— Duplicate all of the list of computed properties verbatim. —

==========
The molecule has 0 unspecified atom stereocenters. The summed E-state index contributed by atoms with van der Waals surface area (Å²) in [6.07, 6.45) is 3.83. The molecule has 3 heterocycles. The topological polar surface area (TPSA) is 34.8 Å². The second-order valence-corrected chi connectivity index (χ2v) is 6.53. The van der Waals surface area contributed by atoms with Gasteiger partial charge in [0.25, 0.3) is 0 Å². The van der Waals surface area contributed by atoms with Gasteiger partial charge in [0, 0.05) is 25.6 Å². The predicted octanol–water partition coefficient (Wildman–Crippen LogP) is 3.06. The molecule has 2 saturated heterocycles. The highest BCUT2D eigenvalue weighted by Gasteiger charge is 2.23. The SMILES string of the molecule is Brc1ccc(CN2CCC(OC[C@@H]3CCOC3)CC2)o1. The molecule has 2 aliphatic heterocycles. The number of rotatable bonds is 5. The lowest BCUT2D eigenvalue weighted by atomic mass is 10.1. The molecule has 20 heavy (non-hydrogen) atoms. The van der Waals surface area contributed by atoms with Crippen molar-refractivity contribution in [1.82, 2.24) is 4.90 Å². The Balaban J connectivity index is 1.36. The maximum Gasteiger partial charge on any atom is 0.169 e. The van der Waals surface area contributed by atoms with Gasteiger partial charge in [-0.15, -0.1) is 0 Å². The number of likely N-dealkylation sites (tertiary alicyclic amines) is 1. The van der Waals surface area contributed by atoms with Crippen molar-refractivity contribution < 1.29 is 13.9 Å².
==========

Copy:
The molecule has 0 unspecified atom stereocenters. The summed E-state index contributed by atoms with van der Waals surface area (Å²) in [6.07, 6.45) is 3.83. The molecule has 3 heterocycles. The topological polar surface area (TPSA) is 34.8 Å². The second-order valence-corrected chi connectivity index (χ2v) is 6.53. The van der Waals surface area contributed by atoms with Gasteiger partial charge in [0.25, 0.3) is 0 Å². The van der Waals surface area contributed by atoms with Gasteiger partial charge in [0, 0.05) is 25.6 Å². The predicted octanol–water partition coefficient (Wildman–Crippen LogP) is 3.06. The molecule has 2 saturated heterocycles. The highest BCUT2D eigenvalue weighted by Gasteiger charge is 2.23. The SMILES string of the molecule is Brc1ccc(CN2CCC(OC[C@@H]3CCOC3)CC2)o1. The molecule has 2 aliphatic heterocycles. The number of rotatable bonds is 5. The lowest BCUT2D eigenvalue weighted by atomic mass is 10.1. The molecule has 20 heavy (non-hydrogen) atoms. The van der Waals surface area contributed by atoms with Crippen molar-refractivity contribution in [1.82, 2.24) is 4.90 Å². The Balaban J connectivity index is 1.36. The maximum Gasteiger partial charge on any atom is 0.169 e. The van der Waals surface area contributed by atoms with Gasteiger partial charge in [-0.15, -0.1) is 0 Å². The number of likely N-dealkylation sites (tertiary alicyclic amines) is 1. The van der Waals surface area contributed by atoms with Crippen molar-refractivity contribution < 1.29 is 13.9 Å².